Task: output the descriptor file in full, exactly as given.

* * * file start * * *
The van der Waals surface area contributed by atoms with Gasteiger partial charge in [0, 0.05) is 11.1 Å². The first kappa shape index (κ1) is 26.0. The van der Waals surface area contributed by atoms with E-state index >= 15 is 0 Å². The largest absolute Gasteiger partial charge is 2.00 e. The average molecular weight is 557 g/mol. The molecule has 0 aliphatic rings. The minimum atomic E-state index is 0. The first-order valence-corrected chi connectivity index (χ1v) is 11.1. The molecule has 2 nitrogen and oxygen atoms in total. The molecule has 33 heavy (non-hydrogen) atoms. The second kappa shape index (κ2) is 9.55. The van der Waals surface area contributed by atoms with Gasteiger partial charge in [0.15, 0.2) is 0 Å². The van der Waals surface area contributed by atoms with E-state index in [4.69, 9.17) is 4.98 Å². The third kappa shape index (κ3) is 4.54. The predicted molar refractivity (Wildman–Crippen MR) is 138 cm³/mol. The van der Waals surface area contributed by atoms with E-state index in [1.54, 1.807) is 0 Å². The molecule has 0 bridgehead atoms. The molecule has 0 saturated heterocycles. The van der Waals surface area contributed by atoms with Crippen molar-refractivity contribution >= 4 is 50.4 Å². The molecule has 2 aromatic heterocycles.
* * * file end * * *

The van der Waals surface area contributed by atoms with Gasteiger partial charge in [0, 0.05) is 11.1 Å². The first kappa shape index (κ1) is 26.0. The van der Waals surface area contributed by atoms with E-state index >= 15 is 0 Å². The largest absolute Gasteiger partial charge is 2.00 e. The average molecular weight is 557 g/mol. The molecule has 0 aliphatic rings. The minimum atomic E-state index is 0. The first-order valence-corrected chi connectivity index (χ1v) is 11.1. The molecule has 2 nitrogen and oxygen atoms in total. The molecule has 33 heavy (non-hydrogen) atoms. The second kappa shape index (κ2) is 9.55. The van der Waals surface area contributed by atoms with Gasteiger partial charge in [0.15, 0.2) is 0 Å². The van der Waals surface area contributed by atoms with E-state index in [4.69, 9.17) is 4.98 Å². The third kappa shape index (κ3) is 4.54. The predicted molar refractivity (Wildman–Crippen MR) is 138 cm³/mol. The van der Waals surface area contributed by atoms with E-state index in [1.54, 1.807) is 0 Å². The molecule has 0 bridgehead atoms. The molecule has 0 saturated heterocycles. The van der Waals surface area contributed by atoms with Crippen molar-refractivity contribution >= 4 is 50.4 Å². The molecule has 2 aromatic heterocycles.